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Government policies are the greatest threat for universities, according to higher education leaders

7 July 2014


PA Consulting Group launches the results of its sixth annual survey of higher education leaders

Two thirds of higher education leaders cite government policies as the biggest threat to their future success, according to PA Consulting Group’s latest survey of higher education leaders.  The possibility of UK withdrawal from the EU was flagged as a major risk and universities also expressed concern about future political falling-out with China.

There was little expectation of improvements after the forthcoming General Election, with less than 10 percent thinking it very likely that reform of the higher education system would feature as a major priority for any of the political parties. Some 70 percent of vice-chancellors expect any future government to postpone early decisions about funding or regulation, predicting another independent review instead. 

Paul Woodgates, higher education expert, PA Consulting Group says: “Vice-chancellors feel strongly that government policies and interventions, such as teacher training and overseas student visa controls, represent the greatest risk and constraint to their success.  They see government as forcing them to become more competitive in an open market, while restraining their responses to this market.

“Universities are suddenly having to adapt their business strategies much faster than their cultures and governance models can cope with, creating a sense of grievance from universities towards government. This is a remarkable change, as only a few years ago universities looked to government for strategic leadership.”  

Other key findings:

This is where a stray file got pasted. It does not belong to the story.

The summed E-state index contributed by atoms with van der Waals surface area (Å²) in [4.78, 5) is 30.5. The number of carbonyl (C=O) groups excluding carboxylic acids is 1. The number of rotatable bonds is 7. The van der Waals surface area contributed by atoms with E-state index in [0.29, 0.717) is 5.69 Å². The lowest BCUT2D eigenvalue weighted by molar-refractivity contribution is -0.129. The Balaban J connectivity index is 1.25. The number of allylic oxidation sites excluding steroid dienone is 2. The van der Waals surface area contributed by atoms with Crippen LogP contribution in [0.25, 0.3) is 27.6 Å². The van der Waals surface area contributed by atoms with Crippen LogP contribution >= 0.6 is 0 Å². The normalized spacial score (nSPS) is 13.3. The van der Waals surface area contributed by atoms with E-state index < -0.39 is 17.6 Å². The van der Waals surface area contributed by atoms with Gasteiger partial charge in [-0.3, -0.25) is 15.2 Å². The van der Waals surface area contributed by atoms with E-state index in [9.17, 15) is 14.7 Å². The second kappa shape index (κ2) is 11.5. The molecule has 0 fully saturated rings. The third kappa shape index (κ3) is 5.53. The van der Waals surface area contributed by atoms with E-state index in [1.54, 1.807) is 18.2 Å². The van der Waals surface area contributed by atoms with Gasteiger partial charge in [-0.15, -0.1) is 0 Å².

Increasing dependence on global markets creates ‘Black Swan’ vulnerabilities to systemic shocks.  The possibility of UK withdrawal from the EU was flagged as a major and hugely damaging risk by a number of vice-chancellors. There was also concern about future political falling-out with China and the risk of the Chinese government restricting the flow of students to the UK and/or withdraw from UK academic partnerships.

Hopes are still pinned on campus. While recognising the growth potential from new markets, such as online and professional programmes, 80 percent of vice-chancellors appear to be pinning their hopes on growing traditional, on-campus taught degree programmes.

Failures are still expected. 40 percent of vice-chancellors think a significant number of institutional failures is likely, and more than half expect to see significant rationalisation through mergers and take-overs.

Mike Boxall, higher education expert, PA Consulting Group says:  “Overall, our survey suggests that vice-chancellors are confident in their institutions’ ability to withstand market uncertainties and turbulence. But is their confidence misplaced? They fear for other universities’ survival as markets shrink and become more competitive, while seeming to overlook the fact that they rely on the exact same markets and face the same risks.”

-Ends-

About the survey

This is PA’s sixth annual survey of higher education leaders.Fifty responses were received, representing around one-third of leaders of universities, HE institutions and other substantial providers of higher education.




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